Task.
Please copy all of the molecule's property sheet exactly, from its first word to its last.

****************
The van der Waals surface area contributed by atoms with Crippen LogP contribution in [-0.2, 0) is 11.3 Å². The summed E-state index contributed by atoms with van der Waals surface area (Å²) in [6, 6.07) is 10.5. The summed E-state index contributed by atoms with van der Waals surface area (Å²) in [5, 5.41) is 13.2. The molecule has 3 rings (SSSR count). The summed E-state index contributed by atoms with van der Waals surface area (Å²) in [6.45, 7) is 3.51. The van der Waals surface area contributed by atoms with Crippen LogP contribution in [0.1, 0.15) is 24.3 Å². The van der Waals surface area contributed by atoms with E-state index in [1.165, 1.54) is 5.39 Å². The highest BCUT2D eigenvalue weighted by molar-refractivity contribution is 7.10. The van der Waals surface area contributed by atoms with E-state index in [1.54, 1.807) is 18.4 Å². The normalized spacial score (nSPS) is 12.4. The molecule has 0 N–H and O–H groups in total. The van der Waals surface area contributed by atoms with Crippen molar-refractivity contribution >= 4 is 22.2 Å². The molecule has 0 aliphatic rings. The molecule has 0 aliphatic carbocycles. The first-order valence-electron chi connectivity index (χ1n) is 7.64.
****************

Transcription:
The van der Waals surface area contributed by atoms with Crippen LogP contribution in [-0.2, 0) is 11.3 Å². The summed E-state index contributed by atoms with van der Waals surface area (Å²) in [6, 6.07) is 10.5. The summed E-state index contributed by atoms with van der Waals surface area (Å²) in [5, 5.41) is 13.2. The molecule has 3 rings (SSSR count). The summed E-state index contributed by atoms with van der Waals surface area (Å²) in [6.45, 7) is 3.51. The van der Waals surface area contributed by atoms with Crippen LogP contribution in [0.1, 0.15) is 24.3 Å². The van der Waals surface area contributed by atoms with E-state index in [1.165, 1.54) is 5.39 Å². The highest BCUT2D eigenvalue weighted by molar-refractivity contribution is 7.10. The van der Waals surface area contributed by atoms with E-state index in [1.54, 1.807) is 18.4 Å². The normalized spacial score (nSPS) is 12.4. The molecule has 0 N–H and O–H groups in total. The van der Waals surface area contributed by atoms with Crippen molar-refractivity contribution >= 4 is 22.2 Å². The molecule has 0 aliphatic rings. The molecule has 0 aliphatic carbocycles. The first-order valence-electron chi connectivity index (χ1n) is 7.64.